I suffered a severe injury to my left shoulder due to a flooded basement. I went into the laundry room in the basement, which is a common area for 3 families. One of the property managers was draining a pool and the water was running into the basement laundry area, causing some flooding.
As I went down the stairs and reached the basement I heard the sound of running water. I then took a few steps and slipped on the flooded floor, which also had some loose pebbles. The lighting was very poor in this part of the basement. I videotaped the conditions about an hour after I was injured.
When I slipped my laundry basket fell and my left shoulder impacted a load bearing pole directly.I had to have surgery for my injuries.
After hiring an attorney, I have come to find that the owner/landlord, which is an LLC, has no insurance on his property, which contains 5 homes. The property managers also have no insurance.
My question is, what happens now? Will the landlord be rewarded because he carried no insurance? Am I just out of luck because there is no insurance? I am getting no answers from my lawyer. Thank you.
Disclaimer: Our response is not formal legal advice and does not create an attorney-client relationship. It is generic legal information based on the very limited information provided. Do not rely upon the information in our response, or anywhere else on this site, when deciding the proper course of a legal matter. Always get a personalized case review from a local attorney.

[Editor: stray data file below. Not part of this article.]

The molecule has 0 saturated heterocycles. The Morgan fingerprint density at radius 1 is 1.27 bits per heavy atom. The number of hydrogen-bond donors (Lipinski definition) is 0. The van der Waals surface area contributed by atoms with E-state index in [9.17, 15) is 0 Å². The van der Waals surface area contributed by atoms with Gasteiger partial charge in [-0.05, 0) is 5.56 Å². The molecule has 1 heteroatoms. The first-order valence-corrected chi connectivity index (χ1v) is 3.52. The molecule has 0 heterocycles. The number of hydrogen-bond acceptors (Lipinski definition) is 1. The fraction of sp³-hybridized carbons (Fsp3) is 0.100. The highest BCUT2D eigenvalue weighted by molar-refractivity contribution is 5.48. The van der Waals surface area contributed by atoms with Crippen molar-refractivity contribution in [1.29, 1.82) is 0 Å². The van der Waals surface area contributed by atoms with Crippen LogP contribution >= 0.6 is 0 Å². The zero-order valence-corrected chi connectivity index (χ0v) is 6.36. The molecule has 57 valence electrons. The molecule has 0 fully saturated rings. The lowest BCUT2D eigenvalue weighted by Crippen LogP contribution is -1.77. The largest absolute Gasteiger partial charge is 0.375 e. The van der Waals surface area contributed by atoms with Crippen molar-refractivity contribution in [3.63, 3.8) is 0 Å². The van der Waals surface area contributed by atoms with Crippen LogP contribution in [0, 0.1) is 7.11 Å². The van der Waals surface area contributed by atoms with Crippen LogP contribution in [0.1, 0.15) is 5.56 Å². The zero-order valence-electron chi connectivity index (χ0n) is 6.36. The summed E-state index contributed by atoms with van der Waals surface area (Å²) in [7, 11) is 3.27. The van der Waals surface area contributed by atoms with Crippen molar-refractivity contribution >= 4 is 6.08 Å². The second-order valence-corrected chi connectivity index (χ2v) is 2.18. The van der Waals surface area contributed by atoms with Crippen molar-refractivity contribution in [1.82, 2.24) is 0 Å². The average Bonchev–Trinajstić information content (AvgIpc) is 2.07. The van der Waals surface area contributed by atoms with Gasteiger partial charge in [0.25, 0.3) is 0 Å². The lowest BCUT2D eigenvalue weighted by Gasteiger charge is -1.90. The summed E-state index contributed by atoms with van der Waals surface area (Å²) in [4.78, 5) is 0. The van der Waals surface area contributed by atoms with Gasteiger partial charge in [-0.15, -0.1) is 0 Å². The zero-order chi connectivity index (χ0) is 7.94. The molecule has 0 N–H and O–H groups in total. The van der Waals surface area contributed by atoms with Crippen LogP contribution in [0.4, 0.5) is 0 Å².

It is our policy here at InjuryClaimCoach.com not to interfere with the attorney-client relationship. To do so would be inappropriate.
You would be best served by heeding the advice and counsel of your attorney. If you aren’t satisfied with the answers your attorney gives you, then ask for an appointment and have a face-to-face conference. Doing so may result in your better understanding what has transpired in your case.
Generally speaking, when a landlord, management company, or owner of leased property is negligent, and that negligence results in injuries to tenants, licensees, or invitees, the landlord, property manager, and/or property owner may be severally and collectively liable.
This means each one can be found separately liable and liable altogether. When the negligent entity is not insured, it is sometimes possible to “pierce the corporate veil” and apply the negligence to the actual owners personally. This is the case when the negligence is “a willful and wanton disregard for the safety of others,” or when the negligence is reckless.
Learn more here: Apartment Building Injury Claims
The above is general information. Laws change frequently, and across jurisdictions. You should get a personalized case evaluation from a licensed attorney.
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